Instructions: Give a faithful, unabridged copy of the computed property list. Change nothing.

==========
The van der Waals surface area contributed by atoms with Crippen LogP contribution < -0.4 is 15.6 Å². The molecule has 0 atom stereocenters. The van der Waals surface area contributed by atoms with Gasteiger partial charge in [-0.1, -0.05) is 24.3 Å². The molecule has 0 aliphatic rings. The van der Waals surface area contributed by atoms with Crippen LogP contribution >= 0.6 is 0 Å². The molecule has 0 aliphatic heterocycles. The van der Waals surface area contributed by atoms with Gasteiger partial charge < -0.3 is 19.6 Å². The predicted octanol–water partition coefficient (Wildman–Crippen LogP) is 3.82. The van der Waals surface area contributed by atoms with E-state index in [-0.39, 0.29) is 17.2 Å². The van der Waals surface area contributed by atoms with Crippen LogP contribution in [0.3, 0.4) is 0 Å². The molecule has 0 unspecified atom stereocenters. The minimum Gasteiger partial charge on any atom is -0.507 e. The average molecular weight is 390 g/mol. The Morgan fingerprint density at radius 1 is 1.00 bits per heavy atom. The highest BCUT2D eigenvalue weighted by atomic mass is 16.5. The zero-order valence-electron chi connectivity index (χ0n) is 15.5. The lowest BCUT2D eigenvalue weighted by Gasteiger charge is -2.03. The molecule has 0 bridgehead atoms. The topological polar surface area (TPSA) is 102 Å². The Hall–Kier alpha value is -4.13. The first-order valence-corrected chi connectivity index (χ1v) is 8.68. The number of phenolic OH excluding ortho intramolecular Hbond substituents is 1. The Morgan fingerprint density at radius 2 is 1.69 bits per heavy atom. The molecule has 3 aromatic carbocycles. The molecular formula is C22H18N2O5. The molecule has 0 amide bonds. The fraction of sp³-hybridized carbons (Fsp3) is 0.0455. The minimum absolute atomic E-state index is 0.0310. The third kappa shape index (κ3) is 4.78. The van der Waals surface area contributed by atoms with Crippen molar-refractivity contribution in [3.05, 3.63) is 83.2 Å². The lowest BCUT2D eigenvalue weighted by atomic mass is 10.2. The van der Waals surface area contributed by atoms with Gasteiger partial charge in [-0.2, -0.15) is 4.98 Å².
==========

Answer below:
The van der Waals surface area contributed by atoms with Crippen LogP contribution < -0.4 is 15.6 Å². The molecule has 0 atom stereocenters. The van der Waals surface area contributed by atoms with Gasteiger partial charge in [-0.1, -0.05) is 24.3 Å². The molecule has 0 aliphatic rings. The van der Waals surface area contributed by atoms with Crippen LogP contribution >= 0.6 is 0 Å². The molecule has 0 aliphatic heterocycles. The van der Waals surface area contributed by atoms with Gasteiger partial charge < -0.3 is 19.6 Å². The predicted octanol–water partition coefficient (Wildman–Crippen LogP) is 3.82. The van der Waals surface area contributed by atoms with E-state index in [-0.39, 0.29) is 17.2 Å². The van der Waals surface area contributed by atoms with Crippen LogP contribution in [0.3, 0.4) is 0 Å². The molecule has 0 unspecified atom stereocenters. The minimum Gasteiger partial charge on any atom is -0.507 e. The average molecular weight is 390 g/mol. The Morgan fingerprint density at radius 1 is 1.00 bits per heavy atom. The highest BCUT2D eigenvalue weighted by atomic mass is 16.5. The zero-order valence-electron chi connectivity index (χ0n) is 15.5. The lowest BCUT2D eigenvalue weighted by Gasteiger charge is -2.03. The molecule has 0 bridgehead atoms. The topological polar surface area (TPSA) is 102 Å². The Hall–Kier alpha value is -4.13. The first-order valence-corrected chi connectivity index (χ1v) is 8.68. The number of phenolic OH excluding ortho intramolecular Hbond substituents is 1. The Morgan fingerprint density at radius 2 is 1.69 bits per heavy atom. The molecule has 3 aromatic carbocycles. The molecular formula is C22H18N2O5. The molecule has 0 amide bonds. The fraction of sp³-hybridized carbons (Fsp3) is 0.0455. The minimum absolute atomic E-state index is 0.0310. The third kappa shape index (κ3) is 4.78. The van der Waals surface area contributed by atoms with Crippen molar-refractivity contribution in [3.05, 3.63) is 83.2 Å². The lowest BCUT2D eigenvalue weighted by atomic mass is 10.2. The van der Waals surface area contributed by atoms with Gasteiger partial charge in [-0.2, -0.15) is 4.98 Å².